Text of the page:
3D gaming was even fine on the phone, with games like Asphalt running perfectly fine albeit with less detail than on a higher spec phone. Still with the resolution present here you’re not going to notice all the fine details that get lost, and in the end the experience is just as good as one found on a more expensive device.
Battery life left a little bit to be desired when the phone was in heavy use, and had difficulty reaching 3 hours of on-screen time for me in my tests. The phone packs a pretty small 1,700mAh battery though, considerably smaller than most flagships nowadays, and it feels like it too after a day’s use. The screen as always is the biggest battery drain, so the more you’ve got it on the worse your battery life is going to be. Standby was epic, however, and I found the phone going nearly 2 days with light use (about an hour of screen on time).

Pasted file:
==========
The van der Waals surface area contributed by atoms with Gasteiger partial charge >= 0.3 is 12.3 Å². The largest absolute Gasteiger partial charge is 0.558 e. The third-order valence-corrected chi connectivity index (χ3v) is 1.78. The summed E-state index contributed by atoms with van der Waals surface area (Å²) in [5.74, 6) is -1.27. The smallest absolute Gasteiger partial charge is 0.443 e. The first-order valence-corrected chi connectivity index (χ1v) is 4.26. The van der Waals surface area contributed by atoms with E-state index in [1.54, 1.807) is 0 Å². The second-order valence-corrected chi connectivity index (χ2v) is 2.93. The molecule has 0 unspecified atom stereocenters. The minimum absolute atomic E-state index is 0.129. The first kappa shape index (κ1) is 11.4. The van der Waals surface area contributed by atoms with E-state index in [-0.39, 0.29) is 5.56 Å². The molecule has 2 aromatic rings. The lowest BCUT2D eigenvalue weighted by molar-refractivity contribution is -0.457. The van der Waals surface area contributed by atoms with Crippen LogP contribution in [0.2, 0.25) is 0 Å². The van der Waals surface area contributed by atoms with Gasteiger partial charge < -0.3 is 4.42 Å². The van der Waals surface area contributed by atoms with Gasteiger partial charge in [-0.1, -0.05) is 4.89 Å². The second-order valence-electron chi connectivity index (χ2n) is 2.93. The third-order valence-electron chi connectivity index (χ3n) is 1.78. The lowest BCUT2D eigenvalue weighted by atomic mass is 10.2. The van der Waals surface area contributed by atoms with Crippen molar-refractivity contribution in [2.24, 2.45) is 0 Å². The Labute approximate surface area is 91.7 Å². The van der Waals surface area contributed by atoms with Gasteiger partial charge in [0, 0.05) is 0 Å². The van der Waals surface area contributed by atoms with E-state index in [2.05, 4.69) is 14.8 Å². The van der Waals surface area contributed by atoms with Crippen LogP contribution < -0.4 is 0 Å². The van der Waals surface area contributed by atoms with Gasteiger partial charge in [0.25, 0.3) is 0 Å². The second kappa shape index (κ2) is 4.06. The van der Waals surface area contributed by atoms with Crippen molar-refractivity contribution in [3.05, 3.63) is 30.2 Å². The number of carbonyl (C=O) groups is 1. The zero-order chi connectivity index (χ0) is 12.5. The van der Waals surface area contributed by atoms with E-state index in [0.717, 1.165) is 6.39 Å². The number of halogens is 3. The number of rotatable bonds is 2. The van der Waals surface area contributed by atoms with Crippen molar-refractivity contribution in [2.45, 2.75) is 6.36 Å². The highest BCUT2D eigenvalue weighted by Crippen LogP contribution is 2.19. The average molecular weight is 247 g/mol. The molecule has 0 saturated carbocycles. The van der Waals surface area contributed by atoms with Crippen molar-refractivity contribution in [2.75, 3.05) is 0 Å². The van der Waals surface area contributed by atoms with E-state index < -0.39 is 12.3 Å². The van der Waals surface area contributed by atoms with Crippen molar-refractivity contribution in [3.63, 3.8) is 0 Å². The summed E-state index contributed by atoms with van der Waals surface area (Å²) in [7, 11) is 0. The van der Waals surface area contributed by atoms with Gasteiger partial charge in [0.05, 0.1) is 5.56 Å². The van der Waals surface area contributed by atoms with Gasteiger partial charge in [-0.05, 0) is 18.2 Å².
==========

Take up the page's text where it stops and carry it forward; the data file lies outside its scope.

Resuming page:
Network performance was up to par and even excelled with HSPA network speeds better than some higher end phones I’ve seen. Signal quality was excellent no matter where I went, and while it doesn’t work on anything but EDGE/2G on T-Mobile it worked perfectly on AT&T’s 3G HSPA network. The big deal here and with other phones sold in India and China is that it supports two networks at once, each with their own SIM card. Android allows you to specify which network you prefer phone calls on, text messages and even data, which helps with the pricing structure and coverage of various networks out there. More options are part of what makes Android a beautiful thing, and giving you more carrier options always helps especially if you’re in an area with spotty coverage in general.